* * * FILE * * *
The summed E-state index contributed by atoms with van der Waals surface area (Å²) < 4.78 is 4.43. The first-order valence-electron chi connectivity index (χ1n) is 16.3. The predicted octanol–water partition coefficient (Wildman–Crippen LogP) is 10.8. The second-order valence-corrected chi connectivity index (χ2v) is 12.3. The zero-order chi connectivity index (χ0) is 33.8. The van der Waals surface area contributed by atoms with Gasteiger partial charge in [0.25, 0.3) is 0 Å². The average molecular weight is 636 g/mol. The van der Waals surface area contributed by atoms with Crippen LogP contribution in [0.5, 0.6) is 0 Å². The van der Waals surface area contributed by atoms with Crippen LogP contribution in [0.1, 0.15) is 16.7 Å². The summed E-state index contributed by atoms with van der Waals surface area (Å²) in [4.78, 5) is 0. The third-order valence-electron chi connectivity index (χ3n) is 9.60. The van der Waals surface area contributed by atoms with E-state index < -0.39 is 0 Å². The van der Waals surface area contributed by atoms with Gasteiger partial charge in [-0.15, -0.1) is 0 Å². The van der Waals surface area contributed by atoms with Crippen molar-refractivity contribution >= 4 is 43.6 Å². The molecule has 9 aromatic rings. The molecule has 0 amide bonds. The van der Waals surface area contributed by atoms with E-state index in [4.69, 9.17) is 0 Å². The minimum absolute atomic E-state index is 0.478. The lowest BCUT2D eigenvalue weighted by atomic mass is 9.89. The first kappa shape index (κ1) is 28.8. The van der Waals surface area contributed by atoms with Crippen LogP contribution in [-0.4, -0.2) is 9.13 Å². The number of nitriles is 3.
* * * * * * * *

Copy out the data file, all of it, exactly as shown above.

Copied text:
The summed E-state index contributed by atoms with van der Waals surface area (Å²) < 4.78 is 4.43. The first-order valence-electron chi connectivity index (χ1n) is 16.3. The predicted octanol–water partition coefficient (Wildman–Crippen LogP) is 10.8. The second-order valence-corrected chi connectivity index (χ2v) is 12.3. The zero-order chi connectivity index (χ0) is 33.8. The van der Waals surface area contributed by atoms with Gasteiger partial charge in [0.25, 0.3) is 0 Å². The average molecular weight is 636 g/mol. The van der Waals surface area contributed by atoms with Crippen LogP contribution in [0.5, 0.6) is 0 Å². The van der Waals surface area contributed by atoms with Crippen LogP contribution in [0.1, 0.15) is 16.7 Å². The summed E-state index contributed by atoms with van der Waals surface area (Å²) in [4.78, 5) is 0. The third-order valence-electron chi connectivity index (χ3n) is 9.60. The van der Waals surface area contributed by atoms with E-state index < -0.39 is 0 Å². The van der Waals surface area contributed by atoms with Gasteiger partial charge in [-0.15, -0.1) is 0 Å². The van der Waals surface area contributed by atoms with Crippen molar-refractivity contribution >= 4 is 43.6 Å². The molecule has 9 aromatic rings. The molecule has 0 amide bonds. The van der Waals surface area contributed by atoms with E-state index in [4.69, 9.17) is 0 Å². The minimum absolute atomic E-state index is 0.478. The lowest BCUT2D eigenvalue weighted by atomic mass is 9.89. The first kappa shape index (κ1) is 28.8. The van der Waals surface area contributed by atoms with Crippen LogP contribution in [-0.4, -0.2) is 9.13 Å². The number of nitriles is 3.